Imagine being a Seattle Pilots fan back in the spring of 1970. You had heard the threats from ownership towards the end of the season: show up or else... The threats of from the city: pay your bills or face eviction. It became quite apparent during the offseason that the financially-strapped team could not survive long enough to move into the new stadium that was supposed to be built in Seattle Center. A judge would declare the team bankrupt on April 1, 1970 and ordered the team be sold to an ownership group headed by Bud Selig, the man who had struck an agreement to buy the team during secret negotiations during Game One of the 1969 World Series. And so the team headed to Milwaukee- only days before the beginning of what was to be their second season. Forty-six years later, we're only two days away from the release of 2016 Topps and I think it's safe to say the company isn't pulling the plug on this upcoming release...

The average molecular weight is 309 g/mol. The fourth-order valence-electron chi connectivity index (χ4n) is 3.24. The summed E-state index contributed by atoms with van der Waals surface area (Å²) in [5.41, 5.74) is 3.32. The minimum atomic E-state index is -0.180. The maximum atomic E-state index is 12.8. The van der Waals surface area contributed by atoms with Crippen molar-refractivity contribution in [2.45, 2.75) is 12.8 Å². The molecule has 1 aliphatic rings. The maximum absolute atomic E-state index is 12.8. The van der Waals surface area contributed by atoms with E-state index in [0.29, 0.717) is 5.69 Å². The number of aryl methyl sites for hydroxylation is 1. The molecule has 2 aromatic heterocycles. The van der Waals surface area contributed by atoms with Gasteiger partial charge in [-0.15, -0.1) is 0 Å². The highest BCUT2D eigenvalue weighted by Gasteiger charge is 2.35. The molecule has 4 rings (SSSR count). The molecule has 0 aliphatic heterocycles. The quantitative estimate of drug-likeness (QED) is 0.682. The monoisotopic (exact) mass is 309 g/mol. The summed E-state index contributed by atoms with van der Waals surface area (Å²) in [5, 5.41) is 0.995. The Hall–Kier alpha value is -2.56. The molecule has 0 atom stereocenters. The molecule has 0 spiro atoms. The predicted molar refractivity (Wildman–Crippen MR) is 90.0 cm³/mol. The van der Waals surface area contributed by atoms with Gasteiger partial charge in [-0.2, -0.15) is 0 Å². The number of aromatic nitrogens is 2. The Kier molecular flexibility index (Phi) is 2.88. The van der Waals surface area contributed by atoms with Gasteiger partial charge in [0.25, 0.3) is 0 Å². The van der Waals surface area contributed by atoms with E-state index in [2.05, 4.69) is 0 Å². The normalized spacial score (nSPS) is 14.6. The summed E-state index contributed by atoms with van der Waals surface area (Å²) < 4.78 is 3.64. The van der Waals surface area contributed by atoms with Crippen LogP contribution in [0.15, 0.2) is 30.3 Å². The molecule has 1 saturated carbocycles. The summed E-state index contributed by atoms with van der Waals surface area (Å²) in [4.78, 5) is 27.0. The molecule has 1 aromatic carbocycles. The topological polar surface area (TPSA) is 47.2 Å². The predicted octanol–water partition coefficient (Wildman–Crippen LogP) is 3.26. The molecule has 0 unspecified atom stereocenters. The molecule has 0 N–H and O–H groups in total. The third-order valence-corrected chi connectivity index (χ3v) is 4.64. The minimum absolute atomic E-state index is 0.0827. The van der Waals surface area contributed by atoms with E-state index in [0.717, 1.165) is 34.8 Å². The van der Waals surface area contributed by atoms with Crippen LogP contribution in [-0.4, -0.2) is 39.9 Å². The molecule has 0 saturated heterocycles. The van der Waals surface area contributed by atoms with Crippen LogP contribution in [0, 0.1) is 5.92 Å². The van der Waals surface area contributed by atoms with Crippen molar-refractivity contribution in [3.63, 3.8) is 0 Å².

I wonder how many disappointed fans tore up their 1970 Topps Pilots cards upon news of their team taking flight for Milwaukee. I know that I would have done something like that as a child, had I been in their shoes. But some fans/collectors, the discerning ones, might have looked at their Diego Segui card and seen hope. Here was a man who had left his family and his home in Cuba to pursue a career in the Major leagues; he had not been back home since 1960. After struggling to live up to the promise that he showed with "stuff" that former pitching coach Cot Deal said was just as good as Juan Marichal's, Segui was taken by the Seattle Pilots in the Expansion Draft that followed the 1968 season and went on to become the team MVP during their lone season.
Now, about that discerning fan/collector... perhaps they would have seen a foreshadowing of some sort on Segui's card number 2. When the city of Seattle was awarded another expansion franchise and Mariner team officials began putting together a roster, they turned to the former Pilots star.
Unfortunately, Segui's second go around in Seattle didn't go very well. The thirty-nine year old had his moments- he was named Opening Day starter (while taking the loss against the Angels) and would later strikeout 10 Red Sox hitters in a game- but he struggled to an 0-7 record over 40 games (7 of which were starts). And while he saw his strikeout/walk ratio improve to the best it had been in nine seasons, he also watched his hits per 9 innings hover around 9 and the number of home runs per 9 increase to the highest of his career. Segui would pitch the final game of his major league career on September 24th against the Chicago White Sox.